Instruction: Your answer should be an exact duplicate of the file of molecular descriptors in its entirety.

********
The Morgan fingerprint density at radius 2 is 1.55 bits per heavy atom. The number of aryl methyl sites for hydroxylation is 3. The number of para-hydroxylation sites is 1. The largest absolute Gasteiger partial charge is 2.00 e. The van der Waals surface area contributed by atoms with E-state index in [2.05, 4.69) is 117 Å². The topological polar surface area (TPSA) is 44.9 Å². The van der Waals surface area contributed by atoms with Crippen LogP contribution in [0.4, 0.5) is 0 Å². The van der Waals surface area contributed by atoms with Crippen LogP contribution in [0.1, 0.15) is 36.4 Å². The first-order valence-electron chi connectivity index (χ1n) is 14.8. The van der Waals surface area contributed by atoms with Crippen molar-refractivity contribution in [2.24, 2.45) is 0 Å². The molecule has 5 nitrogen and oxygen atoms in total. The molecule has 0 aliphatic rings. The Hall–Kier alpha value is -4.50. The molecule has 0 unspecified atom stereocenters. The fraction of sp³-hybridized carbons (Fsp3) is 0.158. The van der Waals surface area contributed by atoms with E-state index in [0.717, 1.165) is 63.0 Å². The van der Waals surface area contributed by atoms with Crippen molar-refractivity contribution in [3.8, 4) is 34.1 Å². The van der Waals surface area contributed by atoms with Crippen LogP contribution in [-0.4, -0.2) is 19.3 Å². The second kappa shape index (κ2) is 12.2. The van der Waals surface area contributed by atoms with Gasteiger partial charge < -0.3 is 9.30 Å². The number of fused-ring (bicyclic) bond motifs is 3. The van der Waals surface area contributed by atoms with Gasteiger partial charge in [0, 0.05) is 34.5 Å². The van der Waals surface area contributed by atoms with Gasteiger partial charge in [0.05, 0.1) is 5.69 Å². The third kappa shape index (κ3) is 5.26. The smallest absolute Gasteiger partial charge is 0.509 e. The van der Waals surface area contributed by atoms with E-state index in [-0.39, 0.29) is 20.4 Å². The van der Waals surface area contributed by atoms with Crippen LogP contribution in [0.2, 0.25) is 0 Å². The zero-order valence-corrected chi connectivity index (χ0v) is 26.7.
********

The Morgan fingerprint density at radius 2 is 1.55 bits per heavy atom. The number of aryl methyl sites for hydroxylation is 3. The number of para-hydroxylation sites is 1. The largest absolute Gasteiger partial charge is 2.00 e. The van der Waals surface area contributed by atoms with E-state index in [2.05, 4.69) is 117 Å². The topological polar surface area (TPSA) is 44.9 Å². The van der Waals surface area contributed by atoms with Crippen LogP contribution in [0.4, 0.5) is 0 Å². The van der Waals surface area contributed by atoms with Crippen LogP contribution in [0.1, 0.15) is 36.4 Å². The first-order valence-electron chi connectivity index (χ1n) is 14.8. The van der Waals surface area contributed by atoms with Crippen molar-refractivity contribution in [2.24, 2.45) is 0 Å². The molecule has 5 nitrogen and oxygen atoms in total. The molecule has 0 aliphatic rings. The Hall–Kier alpha value is -4.50. The molecule has 0 unspecified atom stereocenters. The fraction of sp³-hybridized carbons (Fsp3) is 0.158. The van der Waals surface area contributed by atoms with E-state index in [0.717, 1.165) is 63.0 Å². The van der Waals surface area contributed by atoms with Crippen molar-refractivity contribution in [3.8, 4) is 34.1 Å². The van der Waals surface area contributed by atoms with Crippen LogP contribution in [-0.4, -0.2) is 19.3 Å². The second kappa shape index (κ2) is 12.2. The van der Waals surface area contributed by atoms with Gasteiger partial charge < -0.3 is 9.30 Å². The number of fused-ring (bicyclic) bond motifs is 3. The van der Waals surface area contributed by atoms with Gasteiger partial charge in [0, 0.05) is 34.5 Å². The van der Waals surface area contributed by atoms with Gasteiger partial charge in [0.05, 0.1) is 5.69 Å². The third kappa shape index (κ3) is 5.26. The smallest absolute Gasteiger partial charge is 0.509 e. The van der Waals surface area contributed by atoms with E-state index in [-0.39, 0.29) is 20.4 Å². The van der Waals surface area contributed by atoms with Crippen LogP contribution in [0.2, 0.25) is 0 Å². The zero-order valence-corrected chi connectivity index (χ0v) is 26.7.